Calculating The Total Amount Of Regulatory AUM
Once it is affirmed that the advisor is providing continuous and regular supervisory or management services, and the client accounts do constitute “securities portfolios”, it’s time to actually add up the amount of assets under management.
In this context, the advisor should still only include accounts (or portions thereof) for which the advisor actually provides continuous and regular supervisory or management services – i.e., even if the advisor meets the rest of the requirements, the holdings of a securities portfolio that aren’t continuously and regularly monitored or supervised aren’t included in the AUM calculation. On the other hand, as long as they’re otherwise managed, advisors should include any family accounts, proprietary accounts, or even accounts for which the advisor is not directly compensated (e.g., “house” accounts).
When reporting the calculated amount of regulatory AUM on Form ADV (or for filing the annual ADV update or an “other than annual” ADV amendment), assets should be reported based on their fair market value, using values calculated within 90 days prior to the filing of the ADV (or update). Fortunately, while the SEC does provide substantial latitude to the advisor in determining what is a “reasonable” estimate of value – which is straightforward for market-traded securities, but can be more challenging for infrequently traded or illiquid assets. However, the SEC does expect that the advisor is consistent in using the same values for AUM calculation purposes that are used to report values to clients (e.g., in quarterly or annual portfolio statements) and when calculating the advisor’s own fees.
Notably, when determining total AUM, the SEC directs investment advisers to calculate regulatory assets under management without reduced the value by any indebtedness associated with the account (e.g., margin loans or other securities-based loans). In other words, regulatory AUM is calculated based on the advisor’s gross assets under management (including securities purchased with borrowed amounts), not the net value of the accounts! (From a regulatory perspective, the requirement to use gross assets, and including such a wide range of assets, was intended to prevent advisors from excluding assets to try to stay below the thresholds for registration and reporting systematic risk requirements after Dodd-Frank.)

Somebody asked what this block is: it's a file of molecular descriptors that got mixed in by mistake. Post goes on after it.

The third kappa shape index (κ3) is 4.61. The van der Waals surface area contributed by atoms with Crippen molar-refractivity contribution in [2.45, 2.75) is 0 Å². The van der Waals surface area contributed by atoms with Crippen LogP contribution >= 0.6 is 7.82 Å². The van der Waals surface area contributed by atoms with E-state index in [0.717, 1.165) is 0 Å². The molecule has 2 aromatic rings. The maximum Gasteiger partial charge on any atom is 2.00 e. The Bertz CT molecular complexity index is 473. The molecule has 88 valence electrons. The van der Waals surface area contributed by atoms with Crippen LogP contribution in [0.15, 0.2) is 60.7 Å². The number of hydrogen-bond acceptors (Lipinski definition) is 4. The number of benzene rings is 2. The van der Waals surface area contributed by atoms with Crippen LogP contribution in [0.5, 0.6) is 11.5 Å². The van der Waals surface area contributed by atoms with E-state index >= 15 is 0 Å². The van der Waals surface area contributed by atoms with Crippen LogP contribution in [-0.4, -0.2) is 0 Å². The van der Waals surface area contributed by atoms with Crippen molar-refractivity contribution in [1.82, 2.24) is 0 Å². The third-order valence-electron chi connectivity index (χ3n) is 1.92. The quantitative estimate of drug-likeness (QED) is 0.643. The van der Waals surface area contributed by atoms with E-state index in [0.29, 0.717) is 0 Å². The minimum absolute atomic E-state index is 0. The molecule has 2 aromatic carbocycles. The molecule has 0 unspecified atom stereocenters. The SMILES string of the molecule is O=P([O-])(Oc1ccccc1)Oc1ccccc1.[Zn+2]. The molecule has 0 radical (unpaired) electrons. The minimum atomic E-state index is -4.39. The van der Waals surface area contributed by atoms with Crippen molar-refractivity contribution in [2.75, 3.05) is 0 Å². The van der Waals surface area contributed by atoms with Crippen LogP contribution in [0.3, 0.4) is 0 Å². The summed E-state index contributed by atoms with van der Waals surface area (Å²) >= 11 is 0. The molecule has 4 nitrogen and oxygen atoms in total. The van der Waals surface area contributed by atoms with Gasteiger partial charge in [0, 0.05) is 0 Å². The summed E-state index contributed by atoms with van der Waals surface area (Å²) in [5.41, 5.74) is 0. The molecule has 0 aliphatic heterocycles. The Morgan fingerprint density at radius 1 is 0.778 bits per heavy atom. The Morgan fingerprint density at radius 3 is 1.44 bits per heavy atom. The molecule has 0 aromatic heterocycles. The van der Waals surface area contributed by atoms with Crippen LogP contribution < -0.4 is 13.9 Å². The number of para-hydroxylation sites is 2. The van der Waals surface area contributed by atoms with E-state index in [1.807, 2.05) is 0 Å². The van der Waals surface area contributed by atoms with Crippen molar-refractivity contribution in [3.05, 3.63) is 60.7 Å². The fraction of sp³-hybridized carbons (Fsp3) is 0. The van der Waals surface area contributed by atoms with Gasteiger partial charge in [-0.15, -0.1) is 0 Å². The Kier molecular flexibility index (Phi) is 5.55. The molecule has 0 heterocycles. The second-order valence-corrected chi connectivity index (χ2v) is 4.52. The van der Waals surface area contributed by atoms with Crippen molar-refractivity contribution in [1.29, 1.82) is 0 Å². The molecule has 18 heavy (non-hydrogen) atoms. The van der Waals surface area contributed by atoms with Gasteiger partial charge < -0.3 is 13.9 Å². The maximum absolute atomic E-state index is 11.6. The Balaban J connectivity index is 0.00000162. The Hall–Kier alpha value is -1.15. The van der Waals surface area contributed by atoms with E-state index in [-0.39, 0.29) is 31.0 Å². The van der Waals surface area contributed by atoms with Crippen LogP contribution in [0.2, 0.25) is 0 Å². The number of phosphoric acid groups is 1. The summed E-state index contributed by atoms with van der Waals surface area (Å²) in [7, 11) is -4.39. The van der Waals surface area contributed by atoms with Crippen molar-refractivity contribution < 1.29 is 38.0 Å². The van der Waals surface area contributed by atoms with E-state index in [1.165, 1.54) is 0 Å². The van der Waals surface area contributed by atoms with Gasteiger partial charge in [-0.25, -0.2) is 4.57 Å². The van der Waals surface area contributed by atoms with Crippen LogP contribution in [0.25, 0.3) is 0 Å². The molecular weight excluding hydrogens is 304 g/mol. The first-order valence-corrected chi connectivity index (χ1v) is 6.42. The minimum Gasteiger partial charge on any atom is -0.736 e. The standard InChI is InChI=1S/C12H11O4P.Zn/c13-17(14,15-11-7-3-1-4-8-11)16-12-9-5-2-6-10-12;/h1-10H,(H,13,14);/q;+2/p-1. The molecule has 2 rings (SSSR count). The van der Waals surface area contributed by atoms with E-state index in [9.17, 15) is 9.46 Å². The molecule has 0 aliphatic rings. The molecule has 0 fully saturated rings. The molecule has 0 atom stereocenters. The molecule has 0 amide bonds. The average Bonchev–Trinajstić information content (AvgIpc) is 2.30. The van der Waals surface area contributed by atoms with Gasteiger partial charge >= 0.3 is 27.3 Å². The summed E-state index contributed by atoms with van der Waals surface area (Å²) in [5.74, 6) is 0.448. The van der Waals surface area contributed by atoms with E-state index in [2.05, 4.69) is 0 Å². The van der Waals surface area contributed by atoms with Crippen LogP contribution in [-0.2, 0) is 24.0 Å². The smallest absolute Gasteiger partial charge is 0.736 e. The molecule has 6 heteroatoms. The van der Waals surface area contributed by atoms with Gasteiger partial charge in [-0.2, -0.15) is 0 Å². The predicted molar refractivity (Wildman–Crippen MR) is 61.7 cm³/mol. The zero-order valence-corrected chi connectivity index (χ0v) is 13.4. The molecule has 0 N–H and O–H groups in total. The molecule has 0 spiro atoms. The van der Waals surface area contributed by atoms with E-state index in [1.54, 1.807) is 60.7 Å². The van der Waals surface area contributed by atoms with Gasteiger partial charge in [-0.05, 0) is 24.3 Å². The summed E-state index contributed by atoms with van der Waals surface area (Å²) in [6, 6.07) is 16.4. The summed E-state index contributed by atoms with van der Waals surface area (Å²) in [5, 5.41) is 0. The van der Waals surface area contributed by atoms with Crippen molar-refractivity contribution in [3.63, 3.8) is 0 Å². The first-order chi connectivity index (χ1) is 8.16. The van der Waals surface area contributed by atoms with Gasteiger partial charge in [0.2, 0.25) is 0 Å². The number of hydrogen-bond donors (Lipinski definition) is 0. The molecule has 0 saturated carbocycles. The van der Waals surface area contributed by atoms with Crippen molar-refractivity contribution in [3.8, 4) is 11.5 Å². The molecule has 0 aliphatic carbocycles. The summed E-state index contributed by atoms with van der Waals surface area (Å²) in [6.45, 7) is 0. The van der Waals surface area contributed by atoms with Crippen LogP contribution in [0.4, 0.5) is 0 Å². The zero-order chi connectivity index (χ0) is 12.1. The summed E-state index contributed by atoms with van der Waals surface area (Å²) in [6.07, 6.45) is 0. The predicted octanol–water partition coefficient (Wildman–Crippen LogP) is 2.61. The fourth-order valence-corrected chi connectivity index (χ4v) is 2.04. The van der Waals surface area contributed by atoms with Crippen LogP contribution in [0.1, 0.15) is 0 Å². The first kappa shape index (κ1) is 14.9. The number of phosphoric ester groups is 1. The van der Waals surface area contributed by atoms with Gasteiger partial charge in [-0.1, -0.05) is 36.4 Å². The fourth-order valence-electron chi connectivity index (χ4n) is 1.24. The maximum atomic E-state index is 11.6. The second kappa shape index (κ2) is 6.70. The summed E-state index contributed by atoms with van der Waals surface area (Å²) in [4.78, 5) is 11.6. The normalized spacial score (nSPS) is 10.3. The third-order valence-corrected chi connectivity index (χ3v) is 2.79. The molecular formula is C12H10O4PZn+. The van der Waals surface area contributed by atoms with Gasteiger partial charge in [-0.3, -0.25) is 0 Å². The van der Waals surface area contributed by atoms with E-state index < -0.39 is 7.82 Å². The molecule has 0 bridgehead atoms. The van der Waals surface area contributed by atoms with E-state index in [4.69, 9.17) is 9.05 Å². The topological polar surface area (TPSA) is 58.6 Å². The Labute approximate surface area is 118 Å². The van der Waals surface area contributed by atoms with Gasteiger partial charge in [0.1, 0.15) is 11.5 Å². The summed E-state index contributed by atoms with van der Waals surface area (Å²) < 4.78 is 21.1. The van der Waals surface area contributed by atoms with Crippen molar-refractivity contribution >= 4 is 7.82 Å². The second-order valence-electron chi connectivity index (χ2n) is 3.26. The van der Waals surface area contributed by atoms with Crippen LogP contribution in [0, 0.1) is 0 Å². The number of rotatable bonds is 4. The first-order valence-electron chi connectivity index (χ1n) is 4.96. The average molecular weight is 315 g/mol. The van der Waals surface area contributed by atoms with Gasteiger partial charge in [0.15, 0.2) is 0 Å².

Common Mistakes And Pitfalls For RIAs Calculating Regulatory AUM
With recent high-profile fraud cases like Dawn Bennett, the SEC appears to be increasingly scrutinizing whether investment advisers are accurately stating their AUM. And notably, the whole purpose of determining regulatory AUM isn’t just to report it on Form ADV, but that “regulatory” AUM is the only AUM that an advisor should claim as such. Whether that’s in Part 1 of Form ADV where asked, or the matching amount in the ADV Part 2 brochure, or on the financial advisor’s website or other marketing materials.
But in practice, it appears that the most common problems are not the “straightforward” scenarios of deliberate fraud – where an RIA knowingly overstates its regulatory AUM. Instead, it’s situations where the advisor unwittingly overstates AUM by failing to properly exclude assets/accounts that don’t actually meet the requirements for inclusion as regulatory AUM.
For instance, common mistakes and pitfalls when determining AUM includes counting:
– All investments in all accounts, without segregating out non-managed accounts that might happen to be included in the advisor’s portfolio accounting software (but aren’t actually accounts receiving continuous and regular management services from the advisor, and therefore shouldn’t be counted).